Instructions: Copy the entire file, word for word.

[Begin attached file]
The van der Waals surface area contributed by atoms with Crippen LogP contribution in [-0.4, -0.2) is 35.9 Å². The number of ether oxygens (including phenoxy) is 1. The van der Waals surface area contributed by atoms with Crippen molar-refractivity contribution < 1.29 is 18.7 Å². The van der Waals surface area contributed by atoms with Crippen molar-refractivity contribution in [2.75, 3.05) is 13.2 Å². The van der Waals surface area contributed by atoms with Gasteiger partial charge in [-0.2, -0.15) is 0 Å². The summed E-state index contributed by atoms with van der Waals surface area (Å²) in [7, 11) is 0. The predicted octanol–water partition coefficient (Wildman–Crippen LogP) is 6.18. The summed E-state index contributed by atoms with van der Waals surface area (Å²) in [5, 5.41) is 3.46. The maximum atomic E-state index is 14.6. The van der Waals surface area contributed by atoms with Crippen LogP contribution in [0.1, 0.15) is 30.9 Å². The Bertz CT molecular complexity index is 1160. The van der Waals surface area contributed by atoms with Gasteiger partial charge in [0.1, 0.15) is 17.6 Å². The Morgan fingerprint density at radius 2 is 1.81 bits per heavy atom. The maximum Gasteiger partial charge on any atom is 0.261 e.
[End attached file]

The van der Waals surface area contributed by atoms with Crippen LogP contribution in [-0.4, -0.2) is 35.9 Å². The number of ether oxygens (including phenoxy) is 1. The van der Waals surface area contributed by atoms with Crippen molar-refractivity contribution < 1.29 is 18.7 Å². The van der Waals surface area contributed by atoms with Crippen molar-refractivity contribution in [2.75, 3.05) is 13.2 Å². The van der Waals surface area contributed by atoms with Gasteiger partial charge in [-0.2, -0.15) is 0 Å². The summed E-state index contributed by atoms with van der Waals surface area (Å²) in [7, 11) is 0. The predicted octanol–water partition coefficient (Wildman–Crippen LogP) is 6.18. The summed E-state index contributed by atoms with van der Waals surface area (Å²) in [5, 5.41) is 3.46. The maximum atomic E-state index is 14.6. The van der Waals surface area contributed by atoms with Crippen LogP contribution in [0.1, 0.15) is 30.9 Å². The Bertz CT molecular complexity index is 1160. The van der Waals surface area contributed by atoms with Gasteiger partial charge in [0.1, 0.15) is 17.6 Å². The Morgan fingerprint density at radius 2 is 1.81 bits per heavy atom. The maximum Gasteiger partial charge on any atom is 0.261 e.